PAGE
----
The Meaning of Death

Capture

I have been busy, again, this month. UTAS – the University of Tasmania – has been offering free units and one in particular piqued my interest.

The Meaning of Death:

“This subject will take you on a rich, challenging and stimulating journey through Literature, Philosophy and History. We explore some of the many ways in which death inspires great art, determines history and defines life.”

It looks like it’s going to be an interesting one – considering death from not only a philosophical standpoint, but also a literary and historical one as well, and in my first week I am not disappointed. But what has been the most amazing has been the parallels with my own writing and recent research. Of all the possible subjects, our first lecture is entitled “Death and the Black Literary Imagination”. The “Black” here is African-American, not Tasmanian Aboriginal, and yet I suspect that many of the issues faced are experienced on both sides of the Atlantic.

The matter in particular that interested me was the way in which death comes across in African-American writings. Death is not seen as an end to life, as many in our Euro-Western world would see it. Rather death is seen as an escape, a freedom from the intense hardships of life, a passage into the life-that-comes-after.

I suspect that most, if not all, readers know at least something about African slavery, and the way in which the slaves were treated by their white masters, and the horrific conditions they lived in (is this a generalisation? Were there ‘good’ masters, ‘good’ living conditions? I don’t know enough about the topic to be so specific). It was not uncommon for African women to become pregnant by their white masters. As I have learnt this week, many women killed these children whilst still in the womb.

What readers may not know about is the experiences of the Tasmanian Aboriginal women, stolen by the Sealers – a group of men living on the Bass Straight Islands, occupied in the task of killing seals for their oil and pelts.

The men were left on the islands for months at a time, dropped off by larger ships and left to their own devices, the ships returning to pick up the ‘catch’ and drop off much needed supplies. And how did these sealers survive? They stole (and in some cases, traded for) women from the Aboriginal bands all along the north coast of Tasmania. These women were treated as slaves – often receiving brutal punishments for not obeying the Sealer’s orders, and generally used however the Sealer saw fit.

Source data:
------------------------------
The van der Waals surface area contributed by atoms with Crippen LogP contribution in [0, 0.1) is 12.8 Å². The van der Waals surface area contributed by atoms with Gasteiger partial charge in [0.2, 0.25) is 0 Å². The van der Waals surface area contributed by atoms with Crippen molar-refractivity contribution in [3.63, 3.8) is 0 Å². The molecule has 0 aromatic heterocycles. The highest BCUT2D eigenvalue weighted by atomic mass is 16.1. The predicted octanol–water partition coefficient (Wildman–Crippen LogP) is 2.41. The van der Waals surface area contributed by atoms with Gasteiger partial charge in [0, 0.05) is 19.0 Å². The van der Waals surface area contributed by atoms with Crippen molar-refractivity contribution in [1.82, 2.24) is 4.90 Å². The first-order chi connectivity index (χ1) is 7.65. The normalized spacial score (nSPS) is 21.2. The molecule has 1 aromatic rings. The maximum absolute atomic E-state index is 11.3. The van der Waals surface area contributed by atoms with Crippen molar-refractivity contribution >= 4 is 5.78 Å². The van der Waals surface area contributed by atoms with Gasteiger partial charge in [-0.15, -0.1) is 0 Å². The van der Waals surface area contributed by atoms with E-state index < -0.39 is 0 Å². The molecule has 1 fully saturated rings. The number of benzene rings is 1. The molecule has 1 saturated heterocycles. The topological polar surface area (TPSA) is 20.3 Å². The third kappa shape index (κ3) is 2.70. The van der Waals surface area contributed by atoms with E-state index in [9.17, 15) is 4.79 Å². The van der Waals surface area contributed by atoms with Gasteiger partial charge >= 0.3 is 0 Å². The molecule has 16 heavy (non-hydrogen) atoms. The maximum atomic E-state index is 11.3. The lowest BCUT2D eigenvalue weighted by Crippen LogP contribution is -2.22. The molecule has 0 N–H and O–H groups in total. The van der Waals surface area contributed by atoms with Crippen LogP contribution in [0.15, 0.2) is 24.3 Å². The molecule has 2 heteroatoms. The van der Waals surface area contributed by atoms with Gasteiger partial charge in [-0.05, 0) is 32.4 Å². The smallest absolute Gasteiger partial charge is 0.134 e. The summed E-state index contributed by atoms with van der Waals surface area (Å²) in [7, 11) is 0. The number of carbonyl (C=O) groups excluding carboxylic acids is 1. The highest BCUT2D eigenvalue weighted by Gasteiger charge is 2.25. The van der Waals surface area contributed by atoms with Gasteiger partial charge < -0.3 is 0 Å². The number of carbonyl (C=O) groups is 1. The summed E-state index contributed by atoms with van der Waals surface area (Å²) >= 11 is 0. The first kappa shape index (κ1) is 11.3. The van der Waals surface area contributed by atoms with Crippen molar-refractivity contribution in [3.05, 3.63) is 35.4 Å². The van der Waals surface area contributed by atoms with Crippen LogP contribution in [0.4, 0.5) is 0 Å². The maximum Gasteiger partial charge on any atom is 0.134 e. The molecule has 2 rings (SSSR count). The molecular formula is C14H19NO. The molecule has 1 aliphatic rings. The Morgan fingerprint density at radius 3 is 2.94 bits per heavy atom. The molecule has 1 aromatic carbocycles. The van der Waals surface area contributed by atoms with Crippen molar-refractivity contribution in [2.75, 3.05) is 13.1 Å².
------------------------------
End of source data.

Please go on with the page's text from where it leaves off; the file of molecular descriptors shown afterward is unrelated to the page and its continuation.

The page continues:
The Tasmanian Aboriginal women also fell pregnant to the sealers, their white masters. There are reports of these women beating at their stomachs to kill the child within. There is no explanation sought or given as to why they would do this – aside from some assumptions that they hated ‘mixed-blood’ babies. For example, Nicholas Brodie notes one instance of an Aboriginal tribe supposedly so strongly disapproving of a ‘half-caste’ child that they threw the infant on the fire. (‘From ‘Miss Dalrymple’ to ‘Daring Dolly’: A life of two historiographical episodes’ Aboriginal History: Vol 38 Shino Konishi (ed.), (2015, Canberra) p.90)

On the other hand, there are accounts of why the African women killed their babies; because life was so unbearable, and death was seen, not only as an escape from the terrible life of slavery, but also a passage home, to Africa. Our lecture included readings of poetry by Grace Nichols – from her book ‘I is a long-memoried woman’ – heartwrenching poems of mothers who chose to set their unborn child free rather than bring them into a life of hopelessness.

And so I ask myself – did the Tasmanian Aboriginal women have the same reasoning? Was it not a ‘hatred’ of mixed blood children, but rather a desire to ensure their children did not face the same existence they themselves had been trapped in?

And finally, here is a quote from one of the readings for this first week:

“The point is too important: for black and white… writers, in a wholly racialised society, there is no escape from racially inflected language, and the work writers do to unhobble the imagination from the demands of that language is complicated, interesting, and definitive.” Toni Morrison, ‘Playing in the Dark: Whiteness and the Literary Imagination’ (1992, USA) pp.12-13

I love that idea – writers ‘unhobbling’ the imagination from the constraints of language – and I can only hope that I have been successful in that task in my own writing.

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